Mark Mason’s book Walk the Lines reveals interesting facts and anecdotes about our Tube stations, writes Nick Elvin

What does travelling by Tube mean to you? Standing in a stuffy, overcrowded train with your face wedged in a fellow commuter’s armpit? Catching the last train home in a carriage that is deserted except for an inebriated, sleeping stranger?

So you might think author Mark Mason’s decision to travel the entire length and breadth of the Underground network something of an ordeal. Well, not quite.

Instead of riding the Tube, Mark decided to walk each of its 11 lines, station to station, above ground – an adventure he describes in his new book Walk the Lines.

And while many of us taking the Tube simply pass through most stations on route to somewhere else, never giving a second thought to the area they serve, the journey allowed Mark to see daily life at street level, and his book features history and trivia, as well as characters, landmarks and overheard conversations.

Armed with an A to Z as well as the Tube map, Mark visited all 270 stations, and he reckons he walked almost a million footsteps to cover the 250 miles of track (in fact, he ends up walking more than 400 miles because he also travels the “offline” bits between the ends of different branches of the same lines).

Mark lived in the capital for 13 years, but now resides in Suffolk, so he stayed overnight in hotels when tackling the longer lines over more than one day. However, sometimes he walked through the night, discovering a city transformed.

Walk the Lines is out now, published by Random House Books:

Here are some excerpts from Mark's travels:

Mill Hill East (Northern Line): “Just before Mill Hill East is a butcher specialising in exotic meats: emu, camel, springbok, python. Listed under ’snacks’, below chocolate-covered ants, vodka scorpions and Thai green curry crickets, are pork scratchings.“

West Finchley (Northern Line): “Near West Finchley station two entrepreneurial-looking types pass by. ’There’s nothing here at all,’ says one. ’I had no intention of moving here.’ (Mark then points out there’s a blue plaque at 60 Courthouse Road – once the home of Harry Beck who designed the modern Tube map).“

Roding Valley (Central Line): It’s a thoroughly average 1930s station. Nothing special about it. Except for just one thing: it is the least-used station anywhere on the London Underground network. Victoria has more passengers in a day than Roding Valley has in a year.

Walthamstow Central (Victoria Line): One middle-aged man talks on his mobile: ’It’ll be an hour and a half before I’m in Romford, Matilda.’ Then he adds, in a tone that is either sinister or suggestive, I can’t decide which: ’If you’re going to have a bath, have a bath now.’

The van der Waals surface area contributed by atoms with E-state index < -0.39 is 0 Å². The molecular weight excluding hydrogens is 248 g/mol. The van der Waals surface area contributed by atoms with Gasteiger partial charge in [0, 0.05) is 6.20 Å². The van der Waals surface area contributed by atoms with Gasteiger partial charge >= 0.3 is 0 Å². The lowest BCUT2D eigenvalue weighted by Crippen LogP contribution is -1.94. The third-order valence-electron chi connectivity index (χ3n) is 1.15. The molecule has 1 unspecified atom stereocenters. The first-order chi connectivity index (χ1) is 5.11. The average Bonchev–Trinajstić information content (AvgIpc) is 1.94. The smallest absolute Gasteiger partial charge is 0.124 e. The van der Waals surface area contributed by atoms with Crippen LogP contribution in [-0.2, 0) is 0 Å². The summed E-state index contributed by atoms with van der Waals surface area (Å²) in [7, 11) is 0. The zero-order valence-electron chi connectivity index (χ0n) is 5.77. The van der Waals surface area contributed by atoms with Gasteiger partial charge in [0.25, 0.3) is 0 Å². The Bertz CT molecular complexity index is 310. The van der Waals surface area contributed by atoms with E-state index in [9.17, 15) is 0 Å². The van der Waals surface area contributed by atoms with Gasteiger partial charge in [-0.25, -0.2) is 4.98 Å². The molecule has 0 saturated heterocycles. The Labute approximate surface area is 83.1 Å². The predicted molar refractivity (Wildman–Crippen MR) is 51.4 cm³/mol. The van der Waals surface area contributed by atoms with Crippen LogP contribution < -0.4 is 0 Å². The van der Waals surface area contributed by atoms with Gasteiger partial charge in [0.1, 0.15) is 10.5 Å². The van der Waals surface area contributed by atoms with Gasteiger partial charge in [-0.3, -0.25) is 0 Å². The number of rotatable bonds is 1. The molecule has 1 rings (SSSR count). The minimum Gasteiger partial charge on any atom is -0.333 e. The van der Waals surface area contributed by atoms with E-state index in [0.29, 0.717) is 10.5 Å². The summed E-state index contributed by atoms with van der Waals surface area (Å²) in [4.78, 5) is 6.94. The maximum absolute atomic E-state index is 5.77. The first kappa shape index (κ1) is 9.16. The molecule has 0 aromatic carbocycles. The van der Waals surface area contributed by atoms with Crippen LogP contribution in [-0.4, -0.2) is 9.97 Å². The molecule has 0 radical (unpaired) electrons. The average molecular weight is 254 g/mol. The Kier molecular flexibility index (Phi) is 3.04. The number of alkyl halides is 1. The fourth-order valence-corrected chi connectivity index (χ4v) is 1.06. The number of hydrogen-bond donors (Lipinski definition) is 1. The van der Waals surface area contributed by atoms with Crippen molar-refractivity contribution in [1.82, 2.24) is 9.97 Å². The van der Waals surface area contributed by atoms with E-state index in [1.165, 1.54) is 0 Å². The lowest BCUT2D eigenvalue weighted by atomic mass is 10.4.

Hornchurch (District Line): Hornchurch, named after the stone bull’s head on St Andrew’s, surely the only church in the world with a stained-glass window depicting a red Ford Fiesta.

Highgate (Northern Line): Mark begins his day: “opposite an RSPCA charity shop proclaiming in huge letters that ‘NEUTERING STOPS AIDS IN CATS’.”

Arnos Grove (Piccadilly Line): The Tube station is one of the least impressive things about the area. Designed by Charles Holden, it’s modelled on Stockholm City Library. This is rather like saying that the average three-year-old’s Lego tower is modelled on the Chrysler Building.

Oakwood (Piccadilly Line): As if to emphasise the affluence of this end of the Piccadilly Line, between Cockfosters and Oakwood I see two of the fattest magpies you could imagine, their feathers sleek and shiny.

Manor House (Piccadilly Line): Two men push a supermarket trolley laden with stuff scavenged from bins: a plastic briefcase, a burned-out electric hob, an old saucepan. They stop, one preventing the trolley from rolling away as the other spies a discarded vacuum cleaner, which he breaks apart for its motor and plug. London’s 21st Century Steptoe and Son.

Rickmansworth (Metropolitan Line): [Due to the heavy snow cover]: A man in suede loafers outside the station speaks into his mobile: ‘Julian, the world has stopped’.

Kenton (Bakerloo Line): This is where Basil Fawlty used an upended tree to give his car a thrashing. There's something about this sort of suburbia that's horribly repressive, as through the occupant of each and every house is only one corporate restructuring away from a Fawlty-style meltdown.

Canons Park (Jubilee Line): Canons Park takes its name from the mansion of the Duke of Chandos, built here in 1718, where mealtimes were accompanied by an orchestra playing music specially composed by Handel. The building lasted less than 30 years. Those lost aristocratic roots seem fitting for the Jubilee Line.

Wembley Park (Jubilee Line): Hemmed in by trading estates the stadium feels like a bad joke. It's like a spaceship to which you can't find the entrance.